x

Coronavirus

Moscow Orders New Restrictions as COVID-19 Infections Soar

MOSCOW (AP) — Moscow's mayor on Saturday ordered a week off for some workplaces and imposed restrictions on many businesses to fight coronavirus infections that have more than doubled in the past week.

The national coronavirus task force reported 6,701 new confirmed cases in Moscow, compared with 2,936 on June 6. Nationally, the daily tally has spiked by nearly half over the past week, to 13,510.

After several weeks of lockdown as the pandemic spread in the spring of 2020, the Russian capital eased restrictions and did not reimpose any during subsequent case increases. But because of the recent sharp rise, “it is impossible not to react to such a situation,” Moscow Mayor Sergei Sobyanin said.

He ordered enterprises that do not normally work on weekends to remain closed for the next week while continuing to pay employees. Food courts and children's play areas in shopping centers also are to close for a week beginning Sunday, and restaurants and bars must limit their service to takeout from 11 p.m. to 6 a.m.

Earlier in the week, city authorities said enforcement of mask- and glove-wearing requirements on mass transit, in stores and in other public places would be strengthened and that violators could face fines of up to 5,000 rubles ($70).

Although Russia was the first country to deploy a coronavirus vaccine, its use has been relatively low; many Russians are reluctant to get vaccinated.

President Vladimir Putin on Saturday said 18 million Russians have received the vaccine — about 12% of the population.

For the entire pandemic period, the task force has reported nearly 5.2 million infections in the country of about 146 million people, and 126,000 deaths. However, a report from Russian state statistics agency Rosstat on Friday found more than 144,000 virus-related deaths last year alone.

The statistics agency, unlike the task force, counts fatalities in which coronavirus infection was present or suspected but is not the main cause of death.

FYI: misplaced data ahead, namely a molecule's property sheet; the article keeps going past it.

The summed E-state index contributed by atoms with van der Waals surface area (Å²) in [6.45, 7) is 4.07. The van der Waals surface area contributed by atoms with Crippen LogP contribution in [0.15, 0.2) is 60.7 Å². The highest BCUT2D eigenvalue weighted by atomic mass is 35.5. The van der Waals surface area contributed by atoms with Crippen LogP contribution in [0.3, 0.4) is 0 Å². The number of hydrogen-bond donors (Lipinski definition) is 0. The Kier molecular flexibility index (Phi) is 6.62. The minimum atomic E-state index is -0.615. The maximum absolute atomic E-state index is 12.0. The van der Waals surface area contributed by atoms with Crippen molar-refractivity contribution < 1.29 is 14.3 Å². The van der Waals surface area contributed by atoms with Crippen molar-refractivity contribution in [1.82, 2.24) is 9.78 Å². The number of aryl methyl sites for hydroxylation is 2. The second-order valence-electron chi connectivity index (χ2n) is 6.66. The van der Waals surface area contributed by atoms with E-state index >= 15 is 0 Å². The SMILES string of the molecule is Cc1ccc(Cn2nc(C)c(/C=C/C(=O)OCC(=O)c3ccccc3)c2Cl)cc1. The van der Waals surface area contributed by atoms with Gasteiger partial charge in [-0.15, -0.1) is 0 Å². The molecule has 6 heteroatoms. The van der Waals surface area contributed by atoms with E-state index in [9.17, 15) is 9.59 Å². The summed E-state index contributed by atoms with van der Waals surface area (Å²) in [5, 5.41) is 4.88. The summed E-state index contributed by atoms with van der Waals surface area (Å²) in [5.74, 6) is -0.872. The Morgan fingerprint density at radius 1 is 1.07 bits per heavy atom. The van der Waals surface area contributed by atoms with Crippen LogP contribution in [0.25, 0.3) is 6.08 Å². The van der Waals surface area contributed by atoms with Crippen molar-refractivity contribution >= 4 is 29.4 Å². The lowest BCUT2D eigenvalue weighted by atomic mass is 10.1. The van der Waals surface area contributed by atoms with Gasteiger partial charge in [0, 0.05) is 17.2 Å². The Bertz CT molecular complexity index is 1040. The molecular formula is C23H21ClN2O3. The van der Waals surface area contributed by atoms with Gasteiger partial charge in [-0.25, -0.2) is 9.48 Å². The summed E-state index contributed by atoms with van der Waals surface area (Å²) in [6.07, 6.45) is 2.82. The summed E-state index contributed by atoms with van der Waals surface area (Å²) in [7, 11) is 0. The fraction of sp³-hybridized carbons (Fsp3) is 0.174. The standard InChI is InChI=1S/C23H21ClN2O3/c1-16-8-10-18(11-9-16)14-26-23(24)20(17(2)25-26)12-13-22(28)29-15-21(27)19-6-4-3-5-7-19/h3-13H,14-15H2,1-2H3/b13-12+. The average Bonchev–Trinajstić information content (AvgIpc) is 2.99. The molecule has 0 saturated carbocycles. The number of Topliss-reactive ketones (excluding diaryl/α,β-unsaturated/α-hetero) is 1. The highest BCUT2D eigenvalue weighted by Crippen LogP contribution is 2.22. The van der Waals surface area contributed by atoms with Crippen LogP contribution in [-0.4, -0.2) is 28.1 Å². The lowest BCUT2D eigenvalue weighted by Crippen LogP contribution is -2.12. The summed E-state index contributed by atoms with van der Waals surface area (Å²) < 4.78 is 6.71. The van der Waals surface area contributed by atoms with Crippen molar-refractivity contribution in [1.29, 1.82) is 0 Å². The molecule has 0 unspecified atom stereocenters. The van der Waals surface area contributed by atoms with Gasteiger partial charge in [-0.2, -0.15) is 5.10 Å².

The agency’s report found about 340,000 more people died in 2020 than in 2019; it did not give details of the causes of the higher year-on-year death toll.

The higher death toll and a lower number of births combined to make an overall population decline of 702,000, about twice the decline in 2019, Rosstat said.

By JIM HEINTZ Associated Press

RELATED

ATHENS - Just when it seemed that COVID-19 was just about forgotten and the pandemic was behind, an increase in respiratory viral infections has led Greek health authorities to recommend wearing masks again in crowded areas.

Top Stories

Columnists

A pregnant woman was driving in the HOV lane near Dallas.

General News

NEW YORK – Meropi Kyriacou, the new Principal of The Cathedral School in Manhattan, was honored as The National Herald’s Educator of the Year.

Video

Scientists Are Grasping at Straws While Trying to Protect Infant Corals from Hungry Fish

FORT LAUDERDALE, Fla. (AP) — South Florida researchers trying to prevent predatory fish from devouring laboratory-grown coral are grasping at biodegradable straws in an effort to restore what some call the rainforest of the sea.

TUCSON, Ariz.  — Former President Donald Trump urged Arizona lawmakers on Friday to swiftly “remedy” the state Supreme Court ruling allowing prosecutors to enforce a near—total abortion ban that he declared anew “went too far.

ROME  — Italian fashion designer Roberto Cavalli, known for a flamboyant and glamorous style, has died at age 83, his company said Friday on Instagram.

JAMAICA HILLS, NY – Police have arrested the suspect in the brazen attack and robbery of a 68-year-old parishioner outside St.

NICOSIA - The Union of Cyprus Journalists (UCJ) is getting backing from the International and European Federation of Journalists  (IFJ-EFJ) in a campaign highlighting complaints about low salaries and working conditions for them on the island.

Enter your email address to subscribe

Provide your email address to subscribe. For e.g. [email protected]

You may unsubscribe at any time using the link in our newsletter.